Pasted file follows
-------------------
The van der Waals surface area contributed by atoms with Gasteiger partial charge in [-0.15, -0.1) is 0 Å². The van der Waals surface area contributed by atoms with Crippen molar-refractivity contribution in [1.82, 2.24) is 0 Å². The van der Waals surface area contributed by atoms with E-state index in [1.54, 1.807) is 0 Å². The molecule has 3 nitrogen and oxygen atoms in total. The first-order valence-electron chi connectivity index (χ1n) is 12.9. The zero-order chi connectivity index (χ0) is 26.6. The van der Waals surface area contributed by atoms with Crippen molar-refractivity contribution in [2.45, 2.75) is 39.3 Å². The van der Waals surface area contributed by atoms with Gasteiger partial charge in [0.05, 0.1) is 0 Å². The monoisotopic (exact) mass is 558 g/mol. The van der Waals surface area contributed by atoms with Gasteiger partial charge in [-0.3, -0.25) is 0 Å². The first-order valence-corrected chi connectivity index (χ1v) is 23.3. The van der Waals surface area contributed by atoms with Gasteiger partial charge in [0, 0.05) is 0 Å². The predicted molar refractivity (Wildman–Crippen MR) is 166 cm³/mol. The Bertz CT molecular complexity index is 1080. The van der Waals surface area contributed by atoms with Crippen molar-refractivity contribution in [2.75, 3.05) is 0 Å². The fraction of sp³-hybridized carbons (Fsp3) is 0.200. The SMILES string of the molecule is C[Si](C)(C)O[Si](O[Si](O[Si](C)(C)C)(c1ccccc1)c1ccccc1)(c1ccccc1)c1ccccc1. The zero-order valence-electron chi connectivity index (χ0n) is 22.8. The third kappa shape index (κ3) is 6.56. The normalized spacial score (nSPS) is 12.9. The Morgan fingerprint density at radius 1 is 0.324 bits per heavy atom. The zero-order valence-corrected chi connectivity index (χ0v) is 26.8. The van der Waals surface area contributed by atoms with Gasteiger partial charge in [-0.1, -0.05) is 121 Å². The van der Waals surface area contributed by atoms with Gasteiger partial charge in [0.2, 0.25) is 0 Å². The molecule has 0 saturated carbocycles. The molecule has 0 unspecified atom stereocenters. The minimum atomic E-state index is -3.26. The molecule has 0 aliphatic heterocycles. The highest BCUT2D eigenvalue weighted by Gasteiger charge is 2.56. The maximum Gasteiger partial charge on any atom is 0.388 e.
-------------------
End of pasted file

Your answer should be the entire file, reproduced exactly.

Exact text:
The van der Waals surface area contributed by atoms with Gasteiger partial charge in [-0.15, -0.1) is 0 Å². The van der Waals surface area contributed by atoms with Crippen molar-refractivity contribution in [1.82, 2.24) is 0 Å². The van der Waals surface area contributed by atoms with E-state index in [1.54, 1.807) is 0 Å². The molecule has 3 nitrogen and oxygen atoms in total. The first-order valence-electron chi connectivity index (χ1n) is 12.9. The zero-order chi connectivity index (χ0) is 26.6. The van der Waals surface area contributed by atoms with Crippen molar-refractivity contribution in [2.45, 2.75) is 39.3 Å². The van der Waals surface area contributed by atoms with Gasteiger partial charge in [0.05, 0.1) is 0 Å². The monoisotopic (exact) mass is 558 g/mol. The van der Waals surface area contributed by atoms with Gasteiger partial charge in [-0.3, -0.25) is 0 Å². The first-order valence-corrected chi connectivity index (χ1v) is 23.3. The van der Waals surface area contributed by atoms with Gasteiger partial charge in [0, 0.05) is 0 Å². The predicted molar refractivity (Wildman–Crippen MR) is 166 cm³/mol. The Bertz CT molecular complexity index is 1080. The van der Waals surface area contributed by atoms with Crippen molar-refractivity contribution in [2.75, 3.05) is 0 Å². The fraction of sp³-hybridized carbons (Fsp3) is 0.200. The SMILES string of the molecule is C[Si](C)(C)O[Si](O[Si](O[Si](C)(C)C)(c1ccccc1)c1ccccc1)(c1ccccc1)c1ccccc1. The zero-order valence-electron chi connectivity index (χ0n) is 22.8. The third kappa shape index (κ3) is 6.56. The normalized spacial score (nSPS) is 12.9. The Morgan fingerprint density at radius 1 is 0.324 bits per heavy atom. The zero-order valence-corrected chi connectivity index (χ0v) is 26.8. The van der Waals surface area contributed by atoms with Gasteiger partial charge in [-0.1, -0.05) is 121 Å². The van der Waals surface area contributed by atoms with Gasteiger partial charge in [0.2, 0.25) is 0 Å². The molecule has 0 saturated carbocycles. The molecule has 0 unspecified atom stereocenters. The minimum atomic E-state index is -3.26. The molecule has 0 aliphatic heterocycles. The highest BCUT2D eigenvalue weighted by Gasteiger charge is 2.56. The maximum Gasteiger partial charge on any atom is 0.388 e.